Kekekabic Trail Rescue

     The missing hikers on the Kekekabic Trail have been found.  They are in good health even though they spent three extra nights lost in the Boundary Waters Canoe Area Wilderness.  Apparently the women refused to talk to reporters after their rescue but were interviewed by law enforcement officials.

     The pair of women evidently lost their way on Monday somewhere between Howard and Bingshick  Lakes.  The Kekekabic Trail has been affected by both the Cavity Lake Fire in 2006 and the Ham Lake Fire of 2007.  The trail is rugged and with recent burns it is more difficult to follow than an average State Park trail. 

     The search for the women began on Tuesday after the women failed to appear at their pick up site on Monday.  Friends and family of the women were concerned about the women’s safety in spite of their faith in the women’s wilderness skills. Overhead searches were unsucessul until today when the women were spotted on a high point waving their arms.  The women told the Sheriff they were worried about fire danger so they kept their fires small preventing them from being seen.  The fire danger on the Gunflint Trail is low and over a half of an inch of rain fell on the Kekekabic Trail on Tuesday.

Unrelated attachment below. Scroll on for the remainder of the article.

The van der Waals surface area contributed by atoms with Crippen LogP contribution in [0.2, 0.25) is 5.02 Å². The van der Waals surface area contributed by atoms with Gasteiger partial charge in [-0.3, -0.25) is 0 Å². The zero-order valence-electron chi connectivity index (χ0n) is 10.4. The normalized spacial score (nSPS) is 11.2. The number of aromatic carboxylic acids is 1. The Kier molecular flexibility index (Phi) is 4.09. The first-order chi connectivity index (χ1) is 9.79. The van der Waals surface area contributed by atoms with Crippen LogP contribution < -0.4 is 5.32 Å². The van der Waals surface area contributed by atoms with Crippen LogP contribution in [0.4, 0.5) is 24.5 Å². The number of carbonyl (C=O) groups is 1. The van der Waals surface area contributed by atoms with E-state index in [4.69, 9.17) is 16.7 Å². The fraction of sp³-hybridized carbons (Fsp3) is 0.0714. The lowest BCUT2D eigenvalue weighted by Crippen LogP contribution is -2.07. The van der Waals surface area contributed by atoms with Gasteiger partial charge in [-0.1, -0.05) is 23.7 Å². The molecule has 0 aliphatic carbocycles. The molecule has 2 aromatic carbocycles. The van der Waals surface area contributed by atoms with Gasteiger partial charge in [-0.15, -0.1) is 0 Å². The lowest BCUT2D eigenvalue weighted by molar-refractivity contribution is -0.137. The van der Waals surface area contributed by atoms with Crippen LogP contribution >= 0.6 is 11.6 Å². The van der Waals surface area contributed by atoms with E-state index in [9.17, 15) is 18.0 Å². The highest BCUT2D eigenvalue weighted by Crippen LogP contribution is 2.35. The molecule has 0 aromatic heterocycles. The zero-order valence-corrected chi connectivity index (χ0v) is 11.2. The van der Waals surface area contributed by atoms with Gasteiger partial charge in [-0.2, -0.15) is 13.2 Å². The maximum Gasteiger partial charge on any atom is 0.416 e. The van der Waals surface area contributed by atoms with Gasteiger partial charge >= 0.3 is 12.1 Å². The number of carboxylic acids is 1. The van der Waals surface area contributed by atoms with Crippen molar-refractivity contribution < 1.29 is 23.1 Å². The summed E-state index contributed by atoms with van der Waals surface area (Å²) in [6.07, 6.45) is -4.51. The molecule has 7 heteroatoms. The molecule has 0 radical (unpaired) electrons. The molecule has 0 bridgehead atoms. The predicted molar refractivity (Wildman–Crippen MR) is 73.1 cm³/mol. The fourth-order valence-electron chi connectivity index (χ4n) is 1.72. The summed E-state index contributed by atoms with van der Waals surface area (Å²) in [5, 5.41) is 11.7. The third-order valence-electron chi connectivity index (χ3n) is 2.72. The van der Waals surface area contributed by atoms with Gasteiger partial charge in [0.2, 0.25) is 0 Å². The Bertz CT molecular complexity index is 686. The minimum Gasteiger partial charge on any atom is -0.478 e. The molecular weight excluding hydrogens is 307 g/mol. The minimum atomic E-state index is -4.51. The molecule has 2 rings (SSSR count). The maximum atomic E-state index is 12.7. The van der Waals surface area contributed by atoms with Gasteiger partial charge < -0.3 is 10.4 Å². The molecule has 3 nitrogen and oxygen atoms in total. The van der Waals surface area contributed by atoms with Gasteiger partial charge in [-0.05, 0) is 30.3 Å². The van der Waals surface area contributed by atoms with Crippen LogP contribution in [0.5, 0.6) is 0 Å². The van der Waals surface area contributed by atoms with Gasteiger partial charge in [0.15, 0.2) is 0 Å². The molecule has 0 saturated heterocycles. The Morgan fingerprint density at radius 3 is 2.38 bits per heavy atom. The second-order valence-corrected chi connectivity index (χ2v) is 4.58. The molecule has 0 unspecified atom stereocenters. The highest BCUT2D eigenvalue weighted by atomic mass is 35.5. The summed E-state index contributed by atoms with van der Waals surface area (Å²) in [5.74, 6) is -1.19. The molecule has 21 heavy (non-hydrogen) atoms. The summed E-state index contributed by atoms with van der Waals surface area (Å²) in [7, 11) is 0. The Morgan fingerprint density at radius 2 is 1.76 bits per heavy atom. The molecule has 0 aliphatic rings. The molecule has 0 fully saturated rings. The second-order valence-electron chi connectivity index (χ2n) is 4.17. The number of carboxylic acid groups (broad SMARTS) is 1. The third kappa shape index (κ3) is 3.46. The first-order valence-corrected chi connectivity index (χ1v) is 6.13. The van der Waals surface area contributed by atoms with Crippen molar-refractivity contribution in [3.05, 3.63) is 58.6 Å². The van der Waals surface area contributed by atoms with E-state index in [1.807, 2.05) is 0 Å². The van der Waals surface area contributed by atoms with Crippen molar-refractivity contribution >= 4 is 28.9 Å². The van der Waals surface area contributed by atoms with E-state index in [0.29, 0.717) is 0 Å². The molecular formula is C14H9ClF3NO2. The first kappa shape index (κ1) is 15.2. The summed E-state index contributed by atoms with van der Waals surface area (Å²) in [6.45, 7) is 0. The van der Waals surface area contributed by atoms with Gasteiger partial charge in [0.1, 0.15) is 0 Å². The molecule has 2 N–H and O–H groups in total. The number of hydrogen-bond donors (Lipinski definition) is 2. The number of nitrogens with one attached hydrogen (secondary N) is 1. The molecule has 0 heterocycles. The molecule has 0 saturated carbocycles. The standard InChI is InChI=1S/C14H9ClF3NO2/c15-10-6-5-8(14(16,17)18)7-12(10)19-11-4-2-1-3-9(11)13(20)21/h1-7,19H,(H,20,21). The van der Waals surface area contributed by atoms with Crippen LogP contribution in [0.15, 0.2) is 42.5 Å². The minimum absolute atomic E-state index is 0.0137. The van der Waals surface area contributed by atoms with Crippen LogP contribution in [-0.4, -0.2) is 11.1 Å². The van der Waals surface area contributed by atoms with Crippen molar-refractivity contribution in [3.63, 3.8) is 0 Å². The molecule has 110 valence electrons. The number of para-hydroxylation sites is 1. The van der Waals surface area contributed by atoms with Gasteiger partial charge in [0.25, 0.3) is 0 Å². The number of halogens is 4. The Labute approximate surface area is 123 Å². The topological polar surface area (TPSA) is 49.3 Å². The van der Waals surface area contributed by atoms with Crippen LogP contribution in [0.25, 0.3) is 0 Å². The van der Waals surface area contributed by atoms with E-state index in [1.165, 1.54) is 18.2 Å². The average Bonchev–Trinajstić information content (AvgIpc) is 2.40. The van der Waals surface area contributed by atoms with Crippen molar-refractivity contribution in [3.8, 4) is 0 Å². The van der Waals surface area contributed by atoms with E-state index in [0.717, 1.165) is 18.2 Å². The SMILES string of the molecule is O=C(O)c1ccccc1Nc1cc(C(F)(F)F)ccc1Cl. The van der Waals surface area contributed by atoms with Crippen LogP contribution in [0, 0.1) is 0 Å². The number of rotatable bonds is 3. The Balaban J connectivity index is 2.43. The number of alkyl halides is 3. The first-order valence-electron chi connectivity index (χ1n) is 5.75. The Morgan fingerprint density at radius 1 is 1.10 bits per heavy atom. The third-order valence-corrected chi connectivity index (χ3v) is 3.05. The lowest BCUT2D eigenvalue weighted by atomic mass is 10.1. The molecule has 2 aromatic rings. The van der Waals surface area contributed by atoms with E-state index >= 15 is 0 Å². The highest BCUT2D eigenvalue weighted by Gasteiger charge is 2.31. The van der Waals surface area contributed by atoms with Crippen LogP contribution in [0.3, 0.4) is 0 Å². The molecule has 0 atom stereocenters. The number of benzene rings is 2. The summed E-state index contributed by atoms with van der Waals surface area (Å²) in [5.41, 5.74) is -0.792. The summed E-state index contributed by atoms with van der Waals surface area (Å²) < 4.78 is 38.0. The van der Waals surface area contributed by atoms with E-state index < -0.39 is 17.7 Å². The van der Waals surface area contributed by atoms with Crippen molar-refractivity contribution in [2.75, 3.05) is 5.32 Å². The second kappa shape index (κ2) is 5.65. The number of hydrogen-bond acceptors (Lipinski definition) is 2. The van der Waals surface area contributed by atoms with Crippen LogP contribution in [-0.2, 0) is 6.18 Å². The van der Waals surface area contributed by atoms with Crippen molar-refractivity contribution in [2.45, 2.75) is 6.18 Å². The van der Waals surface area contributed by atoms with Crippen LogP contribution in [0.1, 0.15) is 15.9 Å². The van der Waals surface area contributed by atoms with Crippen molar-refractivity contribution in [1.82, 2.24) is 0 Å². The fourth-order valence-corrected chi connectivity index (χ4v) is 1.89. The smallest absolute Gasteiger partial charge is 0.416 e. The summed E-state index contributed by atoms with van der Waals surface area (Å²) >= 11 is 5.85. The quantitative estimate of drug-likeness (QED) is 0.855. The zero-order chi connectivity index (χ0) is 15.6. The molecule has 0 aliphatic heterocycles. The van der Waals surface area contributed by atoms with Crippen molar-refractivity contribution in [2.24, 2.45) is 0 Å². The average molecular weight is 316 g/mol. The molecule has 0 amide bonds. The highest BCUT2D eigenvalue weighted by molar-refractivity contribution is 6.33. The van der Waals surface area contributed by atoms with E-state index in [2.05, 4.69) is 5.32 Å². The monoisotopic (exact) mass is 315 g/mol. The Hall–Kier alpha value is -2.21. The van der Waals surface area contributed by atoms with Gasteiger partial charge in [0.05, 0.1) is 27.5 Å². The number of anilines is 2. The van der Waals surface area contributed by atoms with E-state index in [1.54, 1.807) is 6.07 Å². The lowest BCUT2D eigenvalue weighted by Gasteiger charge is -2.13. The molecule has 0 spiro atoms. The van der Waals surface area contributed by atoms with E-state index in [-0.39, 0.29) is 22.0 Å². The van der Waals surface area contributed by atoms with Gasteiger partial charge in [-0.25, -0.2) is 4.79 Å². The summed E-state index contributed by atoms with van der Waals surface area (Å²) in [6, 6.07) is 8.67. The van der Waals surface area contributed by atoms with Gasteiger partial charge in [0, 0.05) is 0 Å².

The Kekekabic Trail is a wilderness trail that connects the end of the Fernberg Road outside of Ely, MN with the Gunflint Trail outside of Grand Marais, MN.  It is over 40 miles in length and runs through the Boundary Waters Canoe Area Wilderness and Superior National Forest.  Mike and I hiked the trail from West to East prior to the fires.  It’s a wonderful, remote hiking trail that winds its way over ridges, across swamps and through some tough wilderness territory.  Very few people take advantage of the hiking trails in the BWCAW, canoe country.  It is reported less than 50 groups thru hike the trail each year.

     The wilderness is not for everyone.  The Kekekabic Trail sounds even more alluring and challenging after hearing the story of these women.  Will it appeal to more people now?  Will these people have the proper wilderness skills to survive and make it through the hike without having to be rescued?  Thankfully there is a happy ending to the tale of these two women but will the next experienced hikers be so lucky?  Only time will tell.